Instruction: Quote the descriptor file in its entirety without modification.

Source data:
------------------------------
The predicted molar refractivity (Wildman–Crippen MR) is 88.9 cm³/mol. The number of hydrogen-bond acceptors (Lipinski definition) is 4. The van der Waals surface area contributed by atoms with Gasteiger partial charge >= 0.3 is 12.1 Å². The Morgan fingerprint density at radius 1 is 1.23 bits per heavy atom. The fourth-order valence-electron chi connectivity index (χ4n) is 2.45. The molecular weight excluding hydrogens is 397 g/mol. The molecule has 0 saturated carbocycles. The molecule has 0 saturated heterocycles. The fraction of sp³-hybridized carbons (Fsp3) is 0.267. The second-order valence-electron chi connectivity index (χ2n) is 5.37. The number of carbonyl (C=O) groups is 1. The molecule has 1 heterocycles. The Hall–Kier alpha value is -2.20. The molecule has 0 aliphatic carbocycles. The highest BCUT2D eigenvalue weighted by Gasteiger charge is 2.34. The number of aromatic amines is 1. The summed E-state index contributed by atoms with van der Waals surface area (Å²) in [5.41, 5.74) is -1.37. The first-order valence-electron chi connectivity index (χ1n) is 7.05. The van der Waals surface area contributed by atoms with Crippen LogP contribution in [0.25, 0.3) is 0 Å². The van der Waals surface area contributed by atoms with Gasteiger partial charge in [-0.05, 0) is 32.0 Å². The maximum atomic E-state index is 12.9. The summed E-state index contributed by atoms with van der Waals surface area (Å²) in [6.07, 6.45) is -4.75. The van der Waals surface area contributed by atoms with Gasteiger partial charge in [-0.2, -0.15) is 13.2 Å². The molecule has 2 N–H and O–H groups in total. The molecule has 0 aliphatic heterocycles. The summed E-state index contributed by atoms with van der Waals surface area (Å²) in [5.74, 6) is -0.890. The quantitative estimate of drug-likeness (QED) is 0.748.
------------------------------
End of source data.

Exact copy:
The predicted molar refractivity (Wildman–Crippen MR) is 88.9 cm³/mol. The number of hydrogen-bond acceptors (Lipinski definition) is 4. The van der Waals surface area contributed by atoms with Gasteiger partial charge >= 0.3 is 12.1 Å². The Morgan fingerprint density at radius 1 is 1.23 bits per heavy atom. The fourth-order valence-electron chi connectivity index (χ4n) is 2.45. The molecular weight excluding hydrogens is 397 g/mol. The molecule has 0 saturated carbocycles. The molecule has 0 saturated heterocycles. The fraction of sp³-hybridized carbons (Fsp3) is 0.267. The second-order valence-electron chi connectivity index (χ2n) is 5.37. The number of carbonyl (C=O) groups is 1. The molecule has 1 heterocycles. The Hall–Kier alpha value is -2.20. The molecule has 0 aliphatic carbocycles. The highest BCUT2D eigenvalue weighted by Gasteiger charge is 2.34. The number of aromatic amines is 1. The summed E-state index contributed by atoms with van der Waals surface area (Å²) in [5.41, 5.74) is -1.37. The first-order valence-electron chi connectivity index (χ1n) is 7.05. The van der Waals surface area contributed by atoms with Crippen LogP contribution in [0.25, 0.3) is 0 Å². The van der Waals surface area contributed by atoms with Gasteiger partial charge in [-0.05, 0) is 32.0 Å². The maximum atomic E-state index is 12.9. The summed E-state index contributed by atoms with van der Waals surface area (Å²) in [6.07, 6.45) is -4.75. The van der Waals surface area contributed by atoms with Gasteiger partial charge in [-0.2, -0.15) is 13.2 Å². The molecule has 2 N–H and O–H groups in total. The molecule has 0 aliphatic heterocycles. The summed E-state index contributed by atoms with van der Waals surface area (Å²) in [5.74, 6) is -0.890. The quantitative estimate of drug-likeness (QED) is 0.748.